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Masters Degrees (Sustainable Cities)

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As the only course to explicitly address the topic of sustainable cities, our Sustainable Cities MA, MSc is unique in the UK. It is an interdisciplinary course that focuses on the human and physical processes shaping urban ecologies and environments. Read more

As the only course to explicitly address the topic of sustainable cities, our Sustainable Cities MA, MSc is unique in the UK. It is an interdisciplinary course that focuses on the human and physical processes shaping urban ecologies and environments. We also offer the opportunity to gain practical experience through an internship.

Key benefits

  • Unique in the UK as the only MA/MSc to address sustainable cities explicitly.
  • An exciting interdisciplinary course
  • Internships are available.

Description

Our Sustainable Cities MA, MSc course will give you advanced understanding of contemporary debates about sustainable cities, with a specific focus on the human and physical processes shaping urban ecologies and environments.

We aim to:

  • Develop your critical understanding of the interrelationships between urbanization and human lifestyles, politics, economy, ecology and environment.
  • Develop your critical understanding of human impacts on physical processes in cities, and the implications for habitation and liveability. 
  • Develop your ability to evaluate advanced scholarship in the field of urban policy critically, with reference to sustainable cities.
  • Promote initiative and develop your independent critical judgment in identifying, analysing and solving problems at an advanced level. 
  • Develop your relevant transferable skills which are embedded in our learning and assessment schemes. 
  • Develop your practical skills in data handling, interpretation and use, and develop your skills in connecting physical dynamics to social, political and management processes.
  • Enable you to focus on the challenges of managing cities in an integrated and sustainable manner, regardless of your first degree discipline.
  • Enable you to deploy scientific, social and economic theory within a sustainability framework which takes into account the need to address the needs of society, the economy and the protection of environmental resources.

The course combines pure and applied research methods from human and physical geography, giving you an advanced level understanding of contemporary debates about sustainable cities. We focus on the human and physical processes shaping urban ecologies, environments and social processes.

Course purpose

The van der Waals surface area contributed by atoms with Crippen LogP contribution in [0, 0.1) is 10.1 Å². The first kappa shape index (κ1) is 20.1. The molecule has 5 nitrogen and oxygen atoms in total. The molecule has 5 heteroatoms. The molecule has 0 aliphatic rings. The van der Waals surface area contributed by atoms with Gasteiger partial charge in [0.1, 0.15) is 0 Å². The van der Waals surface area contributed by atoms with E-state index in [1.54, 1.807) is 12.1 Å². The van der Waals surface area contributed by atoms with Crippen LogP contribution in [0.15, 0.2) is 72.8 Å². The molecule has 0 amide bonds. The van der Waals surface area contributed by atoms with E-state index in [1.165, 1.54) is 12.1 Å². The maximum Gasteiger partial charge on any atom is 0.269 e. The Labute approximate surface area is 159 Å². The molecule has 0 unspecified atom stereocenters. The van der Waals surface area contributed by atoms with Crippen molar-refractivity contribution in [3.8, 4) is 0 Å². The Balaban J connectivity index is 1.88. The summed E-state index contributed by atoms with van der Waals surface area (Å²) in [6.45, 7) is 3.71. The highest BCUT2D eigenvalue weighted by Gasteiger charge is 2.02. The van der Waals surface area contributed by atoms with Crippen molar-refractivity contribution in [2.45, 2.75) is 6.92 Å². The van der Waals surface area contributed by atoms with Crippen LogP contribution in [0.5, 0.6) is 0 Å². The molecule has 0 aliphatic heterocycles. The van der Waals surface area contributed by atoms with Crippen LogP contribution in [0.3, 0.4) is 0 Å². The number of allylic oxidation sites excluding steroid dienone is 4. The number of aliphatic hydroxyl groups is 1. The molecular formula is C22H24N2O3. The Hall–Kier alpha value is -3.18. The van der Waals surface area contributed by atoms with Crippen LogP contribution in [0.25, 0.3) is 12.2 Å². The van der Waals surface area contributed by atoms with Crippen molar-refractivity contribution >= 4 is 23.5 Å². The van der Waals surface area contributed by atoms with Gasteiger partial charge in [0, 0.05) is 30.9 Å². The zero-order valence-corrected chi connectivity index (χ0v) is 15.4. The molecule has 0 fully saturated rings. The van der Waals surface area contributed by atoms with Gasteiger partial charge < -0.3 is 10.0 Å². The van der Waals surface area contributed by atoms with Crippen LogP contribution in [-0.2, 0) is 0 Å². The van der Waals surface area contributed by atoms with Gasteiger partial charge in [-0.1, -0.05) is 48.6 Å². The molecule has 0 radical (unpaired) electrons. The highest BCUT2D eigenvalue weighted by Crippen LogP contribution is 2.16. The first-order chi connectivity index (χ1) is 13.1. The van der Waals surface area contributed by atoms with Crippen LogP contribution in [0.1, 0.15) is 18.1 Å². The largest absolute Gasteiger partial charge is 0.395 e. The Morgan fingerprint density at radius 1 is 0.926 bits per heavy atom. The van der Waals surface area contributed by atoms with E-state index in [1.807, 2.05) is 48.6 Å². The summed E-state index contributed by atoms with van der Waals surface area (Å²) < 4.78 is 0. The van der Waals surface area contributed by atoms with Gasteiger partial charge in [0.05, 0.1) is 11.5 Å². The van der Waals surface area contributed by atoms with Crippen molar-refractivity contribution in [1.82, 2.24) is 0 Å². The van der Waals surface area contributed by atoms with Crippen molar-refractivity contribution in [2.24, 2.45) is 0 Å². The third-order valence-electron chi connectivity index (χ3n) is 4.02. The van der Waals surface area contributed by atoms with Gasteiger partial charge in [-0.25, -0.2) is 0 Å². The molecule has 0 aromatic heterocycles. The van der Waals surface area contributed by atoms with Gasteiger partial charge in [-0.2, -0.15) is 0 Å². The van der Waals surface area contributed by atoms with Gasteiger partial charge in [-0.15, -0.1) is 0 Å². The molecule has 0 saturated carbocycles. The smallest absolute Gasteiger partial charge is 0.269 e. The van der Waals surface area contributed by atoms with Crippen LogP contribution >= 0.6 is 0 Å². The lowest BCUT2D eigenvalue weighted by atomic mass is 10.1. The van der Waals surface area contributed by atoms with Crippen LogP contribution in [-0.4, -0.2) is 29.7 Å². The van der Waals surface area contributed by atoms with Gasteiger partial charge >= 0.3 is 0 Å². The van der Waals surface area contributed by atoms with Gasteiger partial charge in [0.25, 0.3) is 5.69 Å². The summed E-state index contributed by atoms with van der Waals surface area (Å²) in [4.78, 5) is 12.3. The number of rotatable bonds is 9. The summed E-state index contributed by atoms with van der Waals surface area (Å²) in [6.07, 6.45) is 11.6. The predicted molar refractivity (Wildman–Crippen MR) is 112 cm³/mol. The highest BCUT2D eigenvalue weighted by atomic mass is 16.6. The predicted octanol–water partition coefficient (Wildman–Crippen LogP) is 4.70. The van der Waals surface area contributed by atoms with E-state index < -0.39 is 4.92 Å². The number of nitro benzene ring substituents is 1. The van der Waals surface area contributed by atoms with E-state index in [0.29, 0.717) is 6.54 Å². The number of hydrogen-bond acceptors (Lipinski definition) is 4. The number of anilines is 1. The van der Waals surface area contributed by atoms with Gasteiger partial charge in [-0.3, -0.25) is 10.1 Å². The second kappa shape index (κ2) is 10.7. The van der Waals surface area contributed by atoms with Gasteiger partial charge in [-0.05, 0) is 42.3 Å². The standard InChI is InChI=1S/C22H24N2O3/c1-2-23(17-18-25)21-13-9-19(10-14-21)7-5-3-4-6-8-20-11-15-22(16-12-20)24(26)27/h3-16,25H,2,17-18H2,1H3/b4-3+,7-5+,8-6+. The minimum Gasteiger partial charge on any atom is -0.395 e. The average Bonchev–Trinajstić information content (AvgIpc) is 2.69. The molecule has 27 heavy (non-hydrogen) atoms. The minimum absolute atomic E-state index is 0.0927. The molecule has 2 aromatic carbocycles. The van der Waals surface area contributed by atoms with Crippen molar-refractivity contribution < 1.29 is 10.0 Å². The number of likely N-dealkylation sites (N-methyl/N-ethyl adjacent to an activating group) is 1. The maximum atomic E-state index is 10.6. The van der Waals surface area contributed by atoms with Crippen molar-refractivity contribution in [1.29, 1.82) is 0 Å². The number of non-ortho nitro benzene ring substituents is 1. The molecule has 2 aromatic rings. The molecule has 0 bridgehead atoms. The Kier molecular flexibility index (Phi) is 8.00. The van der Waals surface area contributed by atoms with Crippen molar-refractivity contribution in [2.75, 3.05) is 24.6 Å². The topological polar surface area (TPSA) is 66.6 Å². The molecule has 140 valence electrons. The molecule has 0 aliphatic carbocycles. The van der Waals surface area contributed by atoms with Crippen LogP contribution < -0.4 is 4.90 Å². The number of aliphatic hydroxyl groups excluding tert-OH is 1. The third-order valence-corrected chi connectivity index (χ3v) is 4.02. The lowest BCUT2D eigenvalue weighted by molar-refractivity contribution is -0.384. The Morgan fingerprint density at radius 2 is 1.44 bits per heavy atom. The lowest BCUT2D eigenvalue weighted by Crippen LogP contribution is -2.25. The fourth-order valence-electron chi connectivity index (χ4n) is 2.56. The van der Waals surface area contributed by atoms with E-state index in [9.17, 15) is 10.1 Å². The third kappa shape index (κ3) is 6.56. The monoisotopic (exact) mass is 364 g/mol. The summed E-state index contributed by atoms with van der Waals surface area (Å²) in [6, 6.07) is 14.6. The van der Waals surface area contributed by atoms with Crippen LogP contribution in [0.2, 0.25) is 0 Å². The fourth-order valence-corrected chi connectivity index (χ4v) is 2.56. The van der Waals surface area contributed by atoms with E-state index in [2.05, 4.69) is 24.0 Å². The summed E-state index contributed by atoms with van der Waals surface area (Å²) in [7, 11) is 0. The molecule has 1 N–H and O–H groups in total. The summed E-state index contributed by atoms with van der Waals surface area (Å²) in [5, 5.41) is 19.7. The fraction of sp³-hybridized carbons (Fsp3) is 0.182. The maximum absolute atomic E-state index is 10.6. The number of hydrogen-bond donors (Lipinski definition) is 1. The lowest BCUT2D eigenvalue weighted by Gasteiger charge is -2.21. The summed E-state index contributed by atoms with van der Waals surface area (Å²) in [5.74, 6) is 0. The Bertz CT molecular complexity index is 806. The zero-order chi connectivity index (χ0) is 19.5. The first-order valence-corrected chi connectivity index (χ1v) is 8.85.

The degree combines pure and applied research methods from human and physical geography leading to an advanced level understanding of contemporary debates about sustainable cities. Specific foci will be the human and physical processes shaping urban ecologies, environments and social structure and process.

Course format and assessment

Teaching

We will teach you through a combination of lectures and seminars, normally for 20 hours for a 20-credit module. In addition we expect you to complete 180 hours of independent study per module. For your 12,000 word dissertation, we will provide four workshops and five hours of one-to-one supervision to complement your 587 hours of independent study.

Typically, one credit equates to 10 hours of work.

Assessment

Performance on taught modules in the Geography Department is normally assessed through essays and other written assignments, oral presentations, lab work and occasionally by examination, depending on the modules selected. All students also undertake a research-based dissertation of 12,000 words.

Career prospects

The skills that you develop on this course will allow you to excel in a wide range of careers in international organisations, agencies, consultancies, national and city governments, charities, research organisations and academia.

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Master's in Local Environmental Change and Sustainable Cities. Analysing and reflecting on sustainability transformations in cities and regions with regard to topics such as waste, energy, water, transportation and climate change. Read more

Master's in Local Environmental Change and Sustainable Cities

Analysing and reflecting on sustainability transformations in cities and regions with regard to topics such as waste, energy, water, transportation and climate change.